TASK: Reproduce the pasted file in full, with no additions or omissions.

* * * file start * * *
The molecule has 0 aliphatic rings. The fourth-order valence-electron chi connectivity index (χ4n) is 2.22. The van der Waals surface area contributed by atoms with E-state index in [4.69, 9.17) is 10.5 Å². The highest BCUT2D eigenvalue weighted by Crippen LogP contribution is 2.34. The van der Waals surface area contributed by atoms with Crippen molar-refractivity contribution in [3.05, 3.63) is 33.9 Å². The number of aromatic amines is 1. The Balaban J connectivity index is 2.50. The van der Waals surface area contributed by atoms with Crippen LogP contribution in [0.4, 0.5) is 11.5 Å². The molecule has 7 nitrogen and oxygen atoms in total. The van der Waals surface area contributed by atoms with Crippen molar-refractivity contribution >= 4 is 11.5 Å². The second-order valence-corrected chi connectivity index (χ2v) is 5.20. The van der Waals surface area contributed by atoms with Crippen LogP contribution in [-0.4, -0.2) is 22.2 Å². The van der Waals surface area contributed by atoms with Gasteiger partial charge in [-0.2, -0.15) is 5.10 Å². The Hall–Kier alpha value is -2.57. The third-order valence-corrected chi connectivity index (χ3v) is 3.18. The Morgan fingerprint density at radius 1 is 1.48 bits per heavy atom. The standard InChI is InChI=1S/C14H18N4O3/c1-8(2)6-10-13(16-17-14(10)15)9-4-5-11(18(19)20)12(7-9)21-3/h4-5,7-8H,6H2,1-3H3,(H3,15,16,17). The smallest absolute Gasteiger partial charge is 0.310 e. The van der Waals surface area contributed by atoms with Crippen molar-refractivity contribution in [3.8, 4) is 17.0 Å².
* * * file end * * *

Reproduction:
The molecule has 0 aliphatic rings. The fourth-order valence-electron chi connectivity index (χ4n) is 2.22. The van der Waals surface area contributed by atoms with E-state index in [4.69, 9.17) is 10.5 Å². The highest BCUT2D eigenvalue weighted by Crippen LogP contribution is 2.34. The van der Waals surface area contributed by atoms with Crippen molar-refractivity contribution in [3.05, 3.63) is 33.9 Å². The number of aromatic amines is 1. The Balaban J connectivity index is 2.50. The van der Waals surface area contributed by atoms with Crippen LogP contribution in [0.4, 0.5) is 11.5 Å². The molecule has 7 nitrogen and oxygen atoms in total. The van der Waals surface area contributed by atoms with Crippen molar-refractivity contribution >= 4 is 11.5 Å². The second-order valence-corrected chi connectivity index (χ2v) is 5.20. The van der Waals surface area contributed by atoms with Crippen LogP contribution in [-0.4, -0.2) is 22.2 Å². The van der Waals surface area contributed by atoms with Gasteiger partial charge in [-0.2, -0.15) is 5.10 Å². The Hall–Kier alpha value is -2.57. The third-order valence-corrected chi connectivity index (χ3v) is 3.18. The Morgan fingerprint density at radius 1 is 1.48 bits per heavy atom. The standard InChI is InChI=1S/C14H18N4O3/c1-8(2)6-10-13(16-17-14(10)15)9-4-5-11(18(19)20)12(7-9)21-3/h4-5,7-8H,6H2,1-3H3,(H3,15,16,17). The smallest absolute Gasteiger partial charge is 0.310 e. The van der Waals surface area contributed by atoms with Crippen molar-refractivity contribution in [3.8, 4) is 17.0 Å².